While exploring the collections of the British Museum for items related to Livorno I stumbled upon a series of drawings by Alexander Cozens from 1746 depicting the port and fortifications of Livorno from the extraordinary viewpoint of the lighthouse. In particular I searched for the South view, hoping to see some detail of the Old English Cemetery, and there it was, even though the official description of the image doesn’t mention this fundamental “detail”:

Drawing from an album, view of the fortifications to the south of Porto Mediceo in Leghorn (Livorno) seen from the lighthouse; left, fortezza di Porta Murata, the separating Fosso Reale and to the right the lazaretto of San Rocco; plain with scattered houses and mountains beyond. Pen and black ink, with watercolour

Alexander Cozens, View of the fortifications to the south of Porto Mediceo in Leghorn (Livorno) seen from the lighthouse, British Museum, 1867,1012.1-52.
The Old English Cemetery, detail of the above.

While it is true that the image seems quite simplistic and not very realistic, its importance lies in the fact that it was drawn in 1746, exactly when the perimeter wall of the cemetery was erected thanks to the bequest made by merchant Robert Bateman in 1743; so this is the earliest image of the new configuration and the earliest artistic depiction of the cemetery I have been able to find in over 20 years of research.

The inscription at the entrance of the cemetery about the new wall and railing made in 1746

The official description of the image continues as follows: “From an album of drawings (1867,1012.1-52) made by Alexander Cozens during his visit to Italy c.1746. A note formerly attached to the cover of the album (now mounted separately, 1867,1012.1*) describes the subsequent history of the drawings: ‘Alexander Cozens, in London, Author of these Drawings, lost them & many more, in Germany by their dropping from his Saddle when he was riding in his way from Rome to England, in the year 1746. / John Cozens his Son being at Florence in the year 1776 purchaced them. / When he arrived at London in the year 1779 he delivered the Drawings to his Father.‘ The volume is recorded in the Keeper’s report to the Trustees, October 1867: “From Mrs Smith 10.10.0 [pounds] a volume of 51 pen sketches by A. Cozens. Mentioned by Leslie and Redgrave (A Century of Painters, 1866, I, pp. 377-8) in their respective wks’.”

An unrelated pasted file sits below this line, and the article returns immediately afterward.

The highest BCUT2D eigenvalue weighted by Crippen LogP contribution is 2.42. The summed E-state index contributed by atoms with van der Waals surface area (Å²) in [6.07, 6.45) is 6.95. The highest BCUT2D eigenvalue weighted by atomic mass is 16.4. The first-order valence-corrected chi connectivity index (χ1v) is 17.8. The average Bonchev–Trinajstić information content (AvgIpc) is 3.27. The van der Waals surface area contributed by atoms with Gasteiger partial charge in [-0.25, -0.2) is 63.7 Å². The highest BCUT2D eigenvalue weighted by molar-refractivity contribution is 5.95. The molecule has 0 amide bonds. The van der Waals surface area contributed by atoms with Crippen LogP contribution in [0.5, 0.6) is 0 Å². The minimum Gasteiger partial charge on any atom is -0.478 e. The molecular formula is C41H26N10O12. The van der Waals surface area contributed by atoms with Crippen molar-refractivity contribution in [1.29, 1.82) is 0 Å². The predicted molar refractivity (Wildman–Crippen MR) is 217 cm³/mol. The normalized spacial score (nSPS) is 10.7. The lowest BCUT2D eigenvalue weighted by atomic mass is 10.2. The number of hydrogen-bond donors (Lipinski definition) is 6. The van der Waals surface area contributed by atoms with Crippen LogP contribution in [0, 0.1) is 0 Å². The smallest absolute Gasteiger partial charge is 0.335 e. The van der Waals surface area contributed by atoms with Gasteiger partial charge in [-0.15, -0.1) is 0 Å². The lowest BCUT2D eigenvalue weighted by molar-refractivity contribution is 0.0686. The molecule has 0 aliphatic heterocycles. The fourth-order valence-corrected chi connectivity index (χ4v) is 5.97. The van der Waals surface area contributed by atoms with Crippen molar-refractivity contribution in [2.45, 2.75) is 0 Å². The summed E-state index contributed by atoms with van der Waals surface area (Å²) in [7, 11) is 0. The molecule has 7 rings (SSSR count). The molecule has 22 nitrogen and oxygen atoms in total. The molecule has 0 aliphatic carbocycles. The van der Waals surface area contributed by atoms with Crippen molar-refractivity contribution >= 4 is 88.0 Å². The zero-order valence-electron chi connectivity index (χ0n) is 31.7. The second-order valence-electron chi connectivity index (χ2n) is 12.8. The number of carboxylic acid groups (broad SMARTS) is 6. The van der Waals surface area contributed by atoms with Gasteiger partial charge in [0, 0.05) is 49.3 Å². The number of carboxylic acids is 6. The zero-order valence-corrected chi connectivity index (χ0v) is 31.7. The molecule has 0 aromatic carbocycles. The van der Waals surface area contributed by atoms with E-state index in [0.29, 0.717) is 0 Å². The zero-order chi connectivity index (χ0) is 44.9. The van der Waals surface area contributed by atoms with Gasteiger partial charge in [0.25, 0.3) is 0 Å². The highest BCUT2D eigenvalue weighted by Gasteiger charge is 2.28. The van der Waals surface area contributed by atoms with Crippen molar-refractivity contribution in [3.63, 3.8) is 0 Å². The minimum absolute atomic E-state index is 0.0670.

There are some remarkable connections linking the author of this drawing, Alexander Cozens (1717-1786), his son John Robert (1752-1797), Livorno and the cemetery which I’d like to point out:

Henry Charles William Tremamondo (1756-1835), known as Henry Angelo, son of the Livornese fencing master Angelo Domenico Maria Tremamondo (1717-1802), known as Domenico Angelo, writes in his The reminiscences of Henry Angelo:

“Alexander Cozens was teacher at Eton whilst I was a scholar there. He and my father were coeval professors of their respective arts at this college, and were intimate.”, and also: “…Among these were several of the best works of Cozens, mostly scenes in Italy. Both father and son travelled for the purposes of study from England to that classic region of landscape, and the son stored his portfolios with subjects, which he was appointed to execute for several noblemen and gentlemen, who had travelled thither. The late Lord Warwick, Mr. Richard Payne Knight, and Mr. Beckford were his patrons…”. The “Mr. Beckford” was William Thomas Beckford (1760-1844), the author of the gothic novel Vathek, with whom John Robert Cozens travelled through Italy in 1782-1783, almost forty years after his father did.

So we have the author of this drawing, Alexander Cozens – friend of the Livornese Domenico Angelo, and of William Thomas Beckford with whom his son John Robert would travel through Italy – who visited Livorno in 1746 drawing, among other things, the Old English Cemetery, the same cemetery where, in 1788, 1791 and 1795, three women of the Beckford family would be buried, including the lover of Beckford, Louisa Pitt, her mother Penelope Atkyns, and her daughter Louisa Beckford.

UPDATE: As my contact Andrew Moberly pointed out after the release of this article, I forgot to include another important series of connections: the sister of Alexander Cozens, Sarah, was the grandmother of George Moberley (1803-1895), Bishop of Salisbury, who married Mary Ann Crokat (1812-1890); her mother, sisters, aunt, uncle and other family members were all buried in this cemetery in the 19th. century.

All these connections serve to underline, once again, the important role played by Livorno in the lives of these prominent families over several decades, connections which unravel as a result of the close scrutiny that comes with this kind of research.